The FDA gave the green light to Boston Scientific’s first-of-its-kind electric pulse system designed to treat pain without the use of opioids.
Dubbed the Spectra WaveWriter, the spinal cord stimulator system (SCS) generates low electrical pulses that vary in frequency and pulse width and amplitude to the spinal cord to disrupt pain signals in a patient, the company said. With the new system, patients can combine paresthesia-based therapy that produces a light tingling sensation with sub-perception therapy that works without the sensation to target specific areas of pain, or it can be used to manage multiple areas of pain.
According to the Centers for Disease Control, more than 100 million Americans suffer from chronic pain and it is the No. 1 cause of disability in adults in the U.S. Treatment for pain management has primarily fallen on the use of opioids, which has led to an epidemic of opioid addiction in the country.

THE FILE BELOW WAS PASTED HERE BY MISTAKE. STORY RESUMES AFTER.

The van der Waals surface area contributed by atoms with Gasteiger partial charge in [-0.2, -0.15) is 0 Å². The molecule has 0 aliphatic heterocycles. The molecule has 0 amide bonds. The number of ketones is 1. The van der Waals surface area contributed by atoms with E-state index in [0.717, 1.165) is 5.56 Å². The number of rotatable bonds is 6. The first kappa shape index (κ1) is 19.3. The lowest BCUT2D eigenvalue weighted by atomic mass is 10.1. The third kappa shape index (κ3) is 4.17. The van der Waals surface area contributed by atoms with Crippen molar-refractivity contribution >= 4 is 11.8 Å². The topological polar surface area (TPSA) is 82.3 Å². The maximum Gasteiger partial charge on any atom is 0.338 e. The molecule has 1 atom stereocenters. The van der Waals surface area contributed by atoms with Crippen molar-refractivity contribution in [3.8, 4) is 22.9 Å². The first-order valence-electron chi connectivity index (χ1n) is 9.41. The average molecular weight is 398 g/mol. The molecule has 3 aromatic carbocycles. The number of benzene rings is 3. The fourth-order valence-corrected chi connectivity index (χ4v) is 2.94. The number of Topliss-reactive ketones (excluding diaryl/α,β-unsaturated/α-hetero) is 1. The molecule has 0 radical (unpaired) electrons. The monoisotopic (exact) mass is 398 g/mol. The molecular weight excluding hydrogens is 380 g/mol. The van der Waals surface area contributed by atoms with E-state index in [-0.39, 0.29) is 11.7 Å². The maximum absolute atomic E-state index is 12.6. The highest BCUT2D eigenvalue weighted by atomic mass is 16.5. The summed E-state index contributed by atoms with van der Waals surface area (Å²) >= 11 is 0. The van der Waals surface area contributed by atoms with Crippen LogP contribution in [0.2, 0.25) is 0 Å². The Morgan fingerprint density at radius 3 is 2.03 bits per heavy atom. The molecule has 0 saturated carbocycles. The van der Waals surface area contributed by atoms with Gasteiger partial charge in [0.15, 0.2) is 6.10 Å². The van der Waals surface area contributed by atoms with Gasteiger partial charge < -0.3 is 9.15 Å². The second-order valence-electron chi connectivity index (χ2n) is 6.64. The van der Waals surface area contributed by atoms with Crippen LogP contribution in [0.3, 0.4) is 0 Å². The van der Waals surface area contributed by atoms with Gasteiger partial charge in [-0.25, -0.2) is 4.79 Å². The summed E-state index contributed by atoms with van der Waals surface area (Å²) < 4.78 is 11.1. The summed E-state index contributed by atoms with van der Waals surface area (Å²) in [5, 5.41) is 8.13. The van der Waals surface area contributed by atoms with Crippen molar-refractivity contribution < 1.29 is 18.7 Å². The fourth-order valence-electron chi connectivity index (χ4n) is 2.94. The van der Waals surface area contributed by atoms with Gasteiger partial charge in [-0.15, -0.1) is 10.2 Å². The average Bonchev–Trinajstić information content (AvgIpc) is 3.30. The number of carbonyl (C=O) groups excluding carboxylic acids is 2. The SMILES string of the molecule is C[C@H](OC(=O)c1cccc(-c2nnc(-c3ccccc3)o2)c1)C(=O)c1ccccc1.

"Until now, the medical community has had limited options to offer personalized pain relief therapy to patients,” Giancarlo Barolat, M.D., a neurosurgeon at Barolat Neuroscience in Denver, said in a statement. “The main advantage of the Spectra WaveWriter System is that it integrates multiple therapies into a single device so that treatment can more easily be tailored to individual needs."
The system was developed with more than a decade of clinical research that included the WHISPER study and the PROCO study. In the PROCO study, patients acted as their own control and established in de novo patients that similar pain relief and improvement in quality of life measures could be achieved independent of the type of frequency (from 1 kHz up to 10 kHz) used in sub-perception SCS therapy when the proper target and dose are identified. The WHISPER study evaluated the long-term safety and effectiveness of sub-perception SCS pain relief therapy.